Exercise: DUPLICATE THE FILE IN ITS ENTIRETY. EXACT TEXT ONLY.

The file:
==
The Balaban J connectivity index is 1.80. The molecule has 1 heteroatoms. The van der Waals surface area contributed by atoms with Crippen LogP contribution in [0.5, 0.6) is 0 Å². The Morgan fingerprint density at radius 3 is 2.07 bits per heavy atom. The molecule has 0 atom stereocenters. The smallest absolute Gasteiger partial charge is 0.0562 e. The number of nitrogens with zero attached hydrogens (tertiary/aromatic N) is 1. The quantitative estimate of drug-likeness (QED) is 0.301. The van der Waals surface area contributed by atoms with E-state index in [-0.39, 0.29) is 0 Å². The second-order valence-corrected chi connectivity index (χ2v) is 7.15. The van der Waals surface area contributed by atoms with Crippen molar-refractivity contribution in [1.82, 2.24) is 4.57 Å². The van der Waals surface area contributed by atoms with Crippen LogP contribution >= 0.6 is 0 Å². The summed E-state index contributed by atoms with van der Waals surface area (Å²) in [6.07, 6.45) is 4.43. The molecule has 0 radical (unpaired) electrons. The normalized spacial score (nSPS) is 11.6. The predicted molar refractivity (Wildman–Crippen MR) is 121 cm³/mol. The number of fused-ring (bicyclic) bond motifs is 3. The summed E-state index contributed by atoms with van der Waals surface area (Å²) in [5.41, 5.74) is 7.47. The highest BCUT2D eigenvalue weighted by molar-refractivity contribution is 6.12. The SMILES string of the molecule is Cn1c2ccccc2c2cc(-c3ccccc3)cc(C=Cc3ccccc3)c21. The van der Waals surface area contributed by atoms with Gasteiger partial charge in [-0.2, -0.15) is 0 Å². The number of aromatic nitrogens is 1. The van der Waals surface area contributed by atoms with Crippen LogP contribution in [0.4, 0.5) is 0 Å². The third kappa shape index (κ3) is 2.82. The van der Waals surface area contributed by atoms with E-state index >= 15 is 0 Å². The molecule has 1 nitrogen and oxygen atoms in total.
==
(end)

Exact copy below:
The Balaban J connectivity index is 1.80. The molecule has 1 heteroatoms. The van der Waals surface area contributed by atoms with Crippen LogP contribution in [0.5, 0.6) is 0 Å². The Morgan fingerprint density at radius 3 is 2.07 bits per heavy atom. The molecule has 0 atom stereocenters. The smallest absolute Gasteiger partial charge is 0.0562 e. The number of nitrogens with zero attached hydrogens (tertiary/aromatic N) is 1. The quantitative estimate of drug-likeness (QED) is 0.301. The van der Waals surface area contributed by atoms with E-state index in [-0.39, 0.29) is 0 Å². The second-order valence-corrected chi connectivity index (χ2v) is 7.15. The van der Waals surface area contributed by atoms with Crippen molar-refractivity contribution in [1.82, 2.24) is 4.57 Å². The van der Waals surface area contributed by atoms with Crippen LogP contribution >= 0.6 is 0 Å². The summed E-state index contributed by atoms with van der Waals surface area (Å²) in [6.07, 6.45) is 4.43. The molecule has 0 radical (unpaired) electrons. The normalized spacial score (nSPS) is 11.6. The predicted molar refractivity (Wildman–Crippen MR) is 121 cm³/mol. The number of fused-ring (bicyclic) bond motifs is 3. The summed E-state index contributed by atoms with van der Waals surface area (Å²) in [5.41, 5.74) is 7.47. The highest BCUT2D eigenvalue weighted by molar-refractivity contribution is 6.12. The SMILES string of the molecule is Cn1c2ccccc2c2cc(-c3ccccc3)cc(C=Cc3ccccc3)c21. The van der Waals surface area contributed by atoms with Gasteiger partial charge in [-0.2, -0.15) is 0 Å². The number of aromatic nitrogens is 1. The van der Waals surface area contributed by atoms with Crippen LogP contribution in [0.4, 0.5) is 0 Å². The third kappa shape index (κ3) is 2.82. The van der Waals surface area contributed by atoms with E-state index >= 15 is 0 Å². The molecule has 1 nitrogen and oxygen atoms in total.